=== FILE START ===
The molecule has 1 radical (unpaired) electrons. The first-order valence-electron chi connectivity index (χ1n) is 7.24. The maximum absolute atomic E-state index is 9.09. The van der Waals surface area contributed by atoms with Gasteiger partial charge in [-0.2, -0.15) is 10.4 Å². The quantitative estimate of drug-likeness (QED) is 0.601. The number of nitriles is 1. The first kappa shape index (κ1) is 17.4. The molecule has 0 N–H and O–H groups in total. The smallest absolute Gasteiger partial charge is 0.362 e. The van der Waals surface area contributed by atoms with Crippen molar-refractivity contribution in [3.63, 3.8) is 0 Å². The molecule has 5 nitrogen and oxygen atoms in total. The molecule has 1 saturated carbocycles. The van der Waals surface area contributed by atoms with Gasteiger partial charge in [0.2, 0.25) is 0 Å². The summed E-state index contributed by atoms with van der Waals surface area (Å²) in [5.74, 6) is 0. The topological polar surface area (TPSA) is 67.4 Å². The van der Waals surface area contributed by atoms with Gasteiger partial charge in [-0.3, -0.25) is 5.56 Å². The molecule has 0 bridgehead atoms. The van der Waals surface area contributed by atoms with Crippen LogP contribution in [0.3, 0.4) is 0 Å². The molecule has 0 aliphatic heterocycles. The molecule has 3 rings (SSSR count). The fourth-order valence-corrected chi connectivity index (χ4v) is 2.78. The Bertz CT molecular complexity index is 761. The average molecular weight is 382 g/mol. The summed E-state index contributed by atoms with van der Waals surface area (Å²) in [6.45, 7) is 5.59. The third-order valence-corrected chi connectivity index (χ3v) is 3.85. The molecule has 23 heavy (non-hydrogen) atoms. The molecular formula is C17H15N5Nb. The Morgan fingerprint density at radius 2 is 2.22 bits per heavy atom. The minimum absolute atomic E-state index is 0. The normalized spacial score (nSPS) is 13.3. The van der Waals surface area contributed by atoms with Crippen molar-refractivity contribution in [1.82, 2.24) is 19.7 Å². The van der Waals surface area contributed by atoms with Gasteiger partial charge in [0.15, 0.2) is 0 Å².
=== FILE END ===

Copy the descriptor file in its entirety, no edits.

The molecule has 1 radical (unpaired) electrons. The first-order valence-electron chi connectivity index (χ1n) is 7.24. The maximum absolute atomic E-state index is 9.09. The van der Waals surface area contributed by atoms with Gasteiger partial charge in [-0.2, -0.15) is 10.4 Å². The quantitative estimate of drug-likeness (QED) is 0.601. The number of nitriles is 1. The first kappa shape index (κ1) is 17.4. The molecule has 0 N–H and O–H groups in total. The smallest absolute Gasteiger partial charge is 0.362 e. The van der Waals surface area contributed by atoms with Crippen molar-refractivity contribution in [3.63, 3.8) is 0 Å². The molecule has 5 nitrogen and oxygen atoms in total. The molecule has 1 saturated carbocycles. The van der Waals surface area contributed by atoms with Gasteiger partial charge in [0.2, 0.25) is 0 Å². The summed E-state index contributed by atoms with van der Waals surface area (Å²) in [5.74, 6) is 0. The topological polar surface area (TPSA) is 67.4 Å². The van der Waals surface area contributed by atoms with Gasteiger partial charge in [-0.3, -0.25) is 5.56 Å². The molecule has 0 bridgehead atoms. The van der Waals surface area contributed by atoms with Crippen LogP contribution in [0.3, 0.4) is 0 Å². The molecule has 0 aliphatic heterocycles. The molecule has 3 rings (SSSR count). The fourth-order valence-corrected chi connectivity index (χ4v) is 2.78. The Bertz CT molecular complexity index is 761. The average molecular weight is 382 g/mol. The summed E-state index contributed by atoms with van der Waals surface area (Å²) in [6.45, 7) is 5.59. The third-order valence-corrected chi connectivity index (χ3v) is 3.85. The molecule has 23 heavy (non-hydrogen) atoms. The molecular formula is C17H15N5Nb. The Morgan fingerprint density at radius 2 is 2.22 bits per heavy atom. The minimum absolute atomic E-state index is 0. The normalized spacial score (nSPS) is 13.3. The van der Waals surface area contributed by atoms with Crippen molar-refractivity contribution in [1.82, 2.24) is 19.7 Å². The van der Waals surface area contributed by atoms with Gasteiger partial charge in [0.15, 0.2) is 0 Å².